Climate change and warming rivers may have caused the mass death of salmon in parts of Alaska, scientists say.
Large numbers of salmon died prematurely in some Alaskan rivers in July according to local reports, and scientists believe the cause could be the unprecedented heatwave that gripped the state last month.
“Climate change is here in Alaska. We are seeing it. We are feeling it. And our salmon are dying because of it,” said Stephanie Quinn-Davidson, a biologist specialising in salmon and the director of the Yukon Inter-Tribal Fish Commission, in a Facebook post.
The post documented field research that Ms Quinn-Davidson and other scientists undertook in late July to investigate local reports of salmon die-offs. They travelled to Alaska’s Koyonuk River, a major tributary of the Yukon River, and counted at least 850 dead chum salmon along a 200-mile river stretch. But she said that the figures could be four to ten times bigger just in that stretch of the river, which is 500 miles long.
“We also know that dead salmon were observed on the Andreafsky River that flows in the Yukon River,” she said. “So it's very likely the numbers are in the thousands, and quite possibly in the tens of thousands.
“And this is just the Yukon River. Salmon die-offs have been reported on the Kuskokwim River and Bristol Bay.”
In a video documenting the trip that shows flies swarming over the decaying fish, she described how “dead salmon washed up, just piles of them”.
Holly Carroll of the Alaska department for fish and game told The Independent: “We don’t know the exact extent of mortality that this warm water event had on the salmon, but we know that the escapements to the Koyukuk river were almost 100,000 chum salmon less than we expected.”
It is normal for salmon to die en-mass after they spawn. But scientists studying the salmon saw that most still carried eggs, so their death could not have been linked to spawning.
“We ruled out any likely influences of pollution and disease or infection,” Ms Quinn-Davidson wrote. “We are fairly confident these salmon - after surviving years in the ocean and migrating 700 miles upriver to finally spawn - died of heat stress before reaching their spawning grounds.”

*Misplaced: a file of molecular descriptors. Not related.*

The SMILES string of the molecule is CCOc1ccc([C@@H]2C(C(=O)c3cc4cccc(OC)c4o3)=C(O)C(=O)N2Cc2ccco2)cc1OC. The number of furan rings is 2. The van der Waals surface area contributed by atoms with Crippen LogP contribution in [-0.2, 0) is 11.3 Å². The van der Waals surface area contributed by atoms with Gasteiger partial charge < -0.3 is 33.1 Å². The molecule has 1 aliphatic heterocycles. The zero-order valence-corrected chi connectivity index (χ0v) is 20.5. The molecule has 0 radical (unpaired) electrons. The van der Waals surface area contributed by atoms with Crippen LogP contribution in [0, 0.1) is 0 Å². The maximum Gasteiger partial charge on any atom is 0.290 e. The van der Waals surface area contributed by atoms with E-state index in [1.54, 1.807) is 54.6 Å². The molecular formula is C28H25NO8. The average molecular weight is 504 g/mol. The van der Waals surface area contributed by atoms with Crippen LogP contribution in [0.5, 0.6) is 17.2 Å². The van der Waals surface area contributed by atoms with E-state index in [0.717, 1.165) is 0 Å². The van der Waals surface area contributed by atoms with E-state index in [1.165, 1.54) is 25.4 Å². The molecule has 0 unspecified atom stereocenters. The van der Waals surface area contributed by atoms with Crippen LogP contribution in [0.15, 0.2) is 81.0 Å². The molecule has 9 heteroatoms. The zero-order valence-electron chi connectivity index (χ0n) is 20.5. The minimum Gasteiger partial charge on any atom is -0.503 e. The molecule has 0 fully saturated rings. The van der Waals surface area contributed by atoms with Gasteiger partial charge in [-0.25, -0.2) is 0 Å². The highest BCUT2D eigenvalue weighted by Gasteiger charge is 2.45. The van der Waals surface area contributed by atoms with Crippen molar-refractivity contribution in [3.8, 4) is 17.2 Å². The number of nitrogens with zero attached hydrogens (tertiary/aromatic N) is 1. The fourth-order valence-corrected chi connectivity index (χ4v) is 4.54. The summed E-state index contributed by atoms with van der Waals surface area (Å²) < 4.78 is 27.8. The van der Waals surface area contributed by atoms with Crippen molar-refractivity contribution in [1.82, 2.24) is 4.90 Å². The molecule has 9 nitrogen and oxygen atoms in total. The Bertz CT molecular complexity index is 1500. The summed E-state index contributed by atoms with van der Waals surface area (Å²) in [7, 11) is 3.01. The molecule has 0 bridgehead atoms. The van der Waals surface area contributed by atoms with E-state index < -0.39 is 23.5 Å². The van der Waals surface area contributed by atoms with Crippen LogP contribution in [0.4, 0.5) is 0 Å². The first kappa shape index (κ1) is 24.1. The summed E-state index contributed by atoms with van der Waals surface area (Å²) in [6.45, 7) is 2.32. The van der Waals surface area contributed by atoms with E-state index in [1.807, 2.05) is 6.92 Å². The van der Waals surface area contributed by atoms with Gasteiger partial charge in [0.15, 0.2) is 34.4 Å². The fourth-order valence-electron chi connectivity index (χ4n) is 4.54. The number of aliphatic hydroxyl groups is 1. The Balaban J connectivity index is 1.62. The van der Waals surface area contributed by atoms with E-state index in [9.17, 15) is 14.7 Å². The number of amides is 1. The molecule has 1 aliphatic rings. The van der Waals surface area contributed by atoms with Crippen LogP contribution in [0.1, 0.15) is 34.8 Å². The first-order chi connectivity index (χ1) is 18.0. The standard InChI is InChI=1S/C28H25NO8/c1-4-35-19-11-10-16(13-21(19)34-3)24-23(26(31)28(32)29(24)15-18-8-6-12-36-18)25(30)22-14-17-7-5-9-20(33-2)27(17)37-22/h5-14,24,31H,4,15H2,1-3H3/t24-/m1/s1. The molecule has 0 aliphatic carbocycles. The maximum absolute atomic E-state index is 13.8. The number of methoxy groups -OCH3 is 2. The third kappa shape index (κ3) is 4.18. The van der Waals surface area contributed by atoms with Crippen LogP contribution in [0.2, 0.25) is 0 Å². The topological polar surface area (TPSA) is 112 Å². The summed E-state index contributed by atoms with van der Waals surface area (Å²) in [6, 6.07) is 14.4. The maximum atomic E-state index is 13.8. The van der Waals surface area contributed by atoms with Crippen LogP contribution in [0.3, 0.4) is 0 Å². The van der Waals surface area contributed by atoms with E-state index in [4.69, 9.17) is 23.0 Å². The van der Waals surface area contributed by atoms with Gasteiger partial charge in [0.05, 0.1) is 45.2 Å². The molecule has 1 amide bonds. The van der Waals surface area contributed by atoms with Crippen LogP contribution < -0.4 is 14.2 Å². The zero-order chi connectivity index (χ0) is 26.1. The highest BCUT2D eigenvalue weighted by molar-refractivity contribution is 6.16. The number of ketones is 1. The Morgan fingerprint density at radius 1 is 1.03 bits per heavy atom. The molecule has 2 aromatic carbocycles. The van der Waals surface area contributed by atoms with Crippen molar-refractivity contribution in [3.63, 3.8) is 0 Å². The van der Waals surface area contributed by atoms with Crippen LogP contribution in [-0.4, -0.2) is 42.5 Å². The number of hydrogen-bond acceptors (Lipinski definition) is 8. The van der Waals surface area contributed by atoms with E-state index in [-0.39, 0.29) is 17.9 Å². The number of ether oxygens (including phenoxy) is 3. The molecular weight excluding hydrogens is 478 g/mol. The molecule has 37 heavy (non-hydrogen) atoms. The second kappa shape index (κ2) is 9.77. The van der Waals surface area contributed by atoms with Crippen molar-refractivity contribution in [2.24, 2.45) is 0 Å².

She said the deaths coincided with a record-breaking heatwave in July.
“Communities on the Koyukuk reached 90 degrees [32C] on July 7-11... 25 degrees [14C] above average!” Ms Quinn-Davidson wrote. “12 July is when locals started seeing dead chum salmon floating downriver.”
She added: “As soon as the temperatures cooled back down, we stopped seeing dead salmon.”
An unprecedented heatwave cooked places across Alaska in July, causing temperatures to remain above average for 95 consecutive days ending on 30 July, according to climatologist Brian Brettschneider.
Record-breaking temperatures were observed across the state. In Anchorage, the largest city, the mercury rose to 32C on 4 July - the highest temperature since records began.
Climate scientists said that the week ending on Sunday 7 July was the warmest on record in the state. However, the statewide record of 37.8C (100F), was set at Fort Yukon in the state’s north east region over a century ago.
Rick Thoman, a climate specialist at the University of Alaska said at the time that the exceptionally warm weather events would only become more frequent because of the loss of sea ice and warming in the Arctic Ocean.
In the Deshka River, an important salmon stream in southern Alaska, stream temperatures reached 27.6C (81.7F) on 7 July, according to the no-profit Cook Inletkeeper.
“We’ve been tracking stream temperatures in non-glacial systems across the Cook Inlet watershed since 2002, but this is a first - we’ve never seen stream temperatures above 76F [24.4C],” said Sue Mauger, Cook Inletkeeper’s Science Director.
“We’re seeing not just stressful temperatures for salmon, but lethal temperatures,” she said.
Cook Inletkeeper said in a press release that scientific research spanning 20 years provided evidence that climate change is warming Alaskan fish streams, threatening salmon.
“That’s because as streams warm, fish become stressed, and more vulnerable to pollution, predation and disease. So, when temperatures reach upper thresholds, salmon can either die or simply avoid entering these hotspots,” reads the press release, which also notes that salmon die-offs could affect bear populations.
Ms Carroll of the Alaska department for fish and game said: “The cause of death is speculative because we did not collect water samples and because once a fish has been dead a long time, it’s hard to determine the exact cause of death.”
But she continued: “The heat stress is the most likely explanation in the absence of samples because the fish did experience prolonged high temperatures that are known to cause heat stress in salmon.”
Warm water affects salmon metabolism. Salmon do not feed after entering the Yukon river and rely on stored energy to migrate to spawning grounds.
Warm water makes their metabolism work harder: “If you tried to go running on a 90 degree day, you [would] get tired more quickly than if you go running on a 60 degree day,” says Ms Quinn-Davidson, adding that the salmon might simply have run out of energy.
Ms Carroll explained that warm water may can also affect their organs and all other systems and can also ramp up any effects of normal parasites or pathogens because the salmon are less able to fight them.